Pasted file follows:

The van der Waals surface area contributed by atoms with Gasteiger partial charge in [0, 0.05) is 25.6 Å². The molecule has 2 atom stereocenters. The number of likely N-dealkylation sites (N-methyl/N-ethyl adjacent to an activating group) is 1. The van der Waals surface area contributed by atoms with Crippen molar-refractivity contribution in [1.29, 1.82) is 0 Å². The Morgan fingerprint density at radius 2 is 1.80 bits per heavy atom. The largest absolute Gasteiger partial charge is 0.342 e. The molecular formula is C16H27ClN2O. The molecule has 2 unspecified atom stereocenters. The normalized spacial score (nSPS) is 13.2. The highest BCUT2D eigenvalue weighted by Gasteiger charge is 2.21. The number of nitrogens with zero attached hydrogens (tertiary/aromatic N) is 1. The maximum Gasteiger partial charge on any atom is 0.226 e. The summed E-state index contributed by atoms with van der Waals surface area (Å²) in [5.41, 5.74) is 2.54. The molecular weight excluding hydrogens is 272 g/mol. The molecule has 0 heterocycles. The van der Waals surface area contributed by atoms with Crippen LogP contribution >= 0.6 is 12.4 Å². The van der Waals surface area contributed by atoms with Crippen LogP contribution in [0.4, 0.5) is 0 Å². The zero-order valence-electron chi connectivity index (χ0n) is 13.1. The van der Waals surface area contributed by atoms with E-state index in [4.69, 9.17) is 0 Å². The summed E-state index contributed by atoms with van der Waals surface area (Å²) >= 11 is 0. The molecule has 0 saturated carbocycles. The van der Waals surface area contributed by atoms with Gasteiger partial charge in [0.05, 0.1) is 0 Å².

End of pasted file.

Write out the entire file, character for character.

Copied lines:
The van der Waals surface area contributed by atoms with Gasteiger partial charge in [0, 0.05) is 25.6 Å². The molecule has 2 atom stereocenters. The number of likely N-dealkylation sites (N-methyl/N-ethyl adjacent to an activating group) is 1. The van der Waals surface area contributed by atoms with Crippen molar-refractivity contribution in [1.29, 1.82) is 0 Å². The Morgan fingerprint density at radius 2 is 1.80 bits per heavy atom. The largest absolute Gasteiger partial charge is 0.342 e. The molecular formula is C16H27ClN2O. The molecule has 2 unspecified atom stereocenters. The normalized spacial score (nSPS) is 13.2. The highest BCUT2D eigenvalue weighted by Gasteiger charge is 2.21. The number of nitrogens with zero attached hydrogens (tertiary/aromatic N) is 1. The maximum Gasteiger partial charge on any atom is 0.226 e. The summed E-state index contributed by atoms with van der Waals surface area (Å²) in [5.41, 5.74) is 2.54. The molecular weight excluding hydrogens is 272 g/mol. The molecule has 0 heterocycles. The van der Waals surface area contributed by atoms with Crippen LogP contribution >= 0.6 is 12.4 Å². The van der Waals surface area contributed by atoms with Crippen LogP contribution in [0.4, 0.5) is 0 Å². The zero-order valence-electron chi connectivity index (χ0n) is 13.1. The van der Waals surface area contributed by atoms with E-state index in [4.69, 9.17) is 0 Å². The summed E-state index contributed by atoms with van der Waals surface area (Å²) >= 11 is 0. The molecule has 0 saturated carbocycles. The van der Waals surface area contributed by atoms with Gasteiger partial charge in [0.05, 0.1) is 0 Å².